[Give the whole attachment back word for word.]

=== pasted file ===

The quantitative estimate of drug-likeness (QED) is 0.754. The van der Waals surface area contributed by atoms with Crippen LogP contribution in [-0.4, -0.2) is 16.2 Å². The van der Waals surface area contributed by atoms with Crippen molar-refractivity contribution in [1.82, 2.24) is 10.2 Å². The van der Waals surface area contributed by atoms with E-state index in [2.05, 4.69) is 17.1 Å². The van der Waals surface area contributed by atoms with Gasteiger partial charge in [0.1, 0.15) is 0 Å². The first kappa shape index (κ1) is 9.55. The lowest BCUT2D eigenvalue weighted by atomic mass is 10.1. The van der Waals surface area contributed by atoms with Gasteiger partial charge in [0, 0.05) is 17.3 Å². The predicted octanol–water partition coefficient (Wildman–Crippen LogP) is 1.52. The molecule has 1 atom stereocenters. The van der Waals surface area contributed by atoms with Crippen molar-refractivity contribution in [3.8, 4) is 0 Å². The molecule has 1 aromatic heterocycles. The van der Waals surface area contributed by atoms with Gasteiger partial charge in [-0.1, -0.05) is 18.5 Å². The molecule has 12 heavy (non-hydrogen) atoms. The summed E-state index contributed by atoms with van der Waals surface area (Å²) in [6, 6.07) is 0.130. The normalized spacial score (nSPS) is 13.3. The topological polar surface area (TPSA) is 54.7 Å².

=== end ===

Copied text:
The quantitative estimate of drug-likeness (QED) is 0.754. The van der Waals surface area contributed by atoms with Crippen LogP contribution in [-0.4, -0.2) is 16.2 Å². The van der Waals surface area contributed by atoms with Crippen molar-refractivity contribution in [1.82, 2.24) is 10.2 Å². The van der Waals surface area contributed by atoms with E-state index in [2.05, 4.69) is 17.1 Å². The van der Waals surface area contributed by atoms with Gasteiger partial charge in [0.1, 0.15) is 0 Å². The first kappa shape index (κ1) is 9.55. The lowest BCUT2D eigenvalue weighted by atomic mass is 10.1. The van der Waals surface area contributed by atoms with Gasteiger partial charge in [0, 0.05) is 17.3 Å². The predicted octanol–water partition coefficient (Wildman–Crippen LogP) is 1.52. The molecule has 1 atom stereocenters. The van der Waals surface area contributed by atoms with Crippen molar-refractivity contribution in [3.8, 4) is 0 Å². The molecule has 1 aromatic heterocycles. The van der Waals surface area contributed by atoms with Gasteiger partial charge in [-0.1, -0.05) is 18.5 Å². The molecule has 12 heavy (non-hydrogen) atoms. The summed E-state index contributed by atoms with van der Waals surface area (Å²) in [6, 6.07) is 0.130. The normalized spacial score (nSPS) is 13.3. The topological polar surface area (TPSA) is 54.7 Å².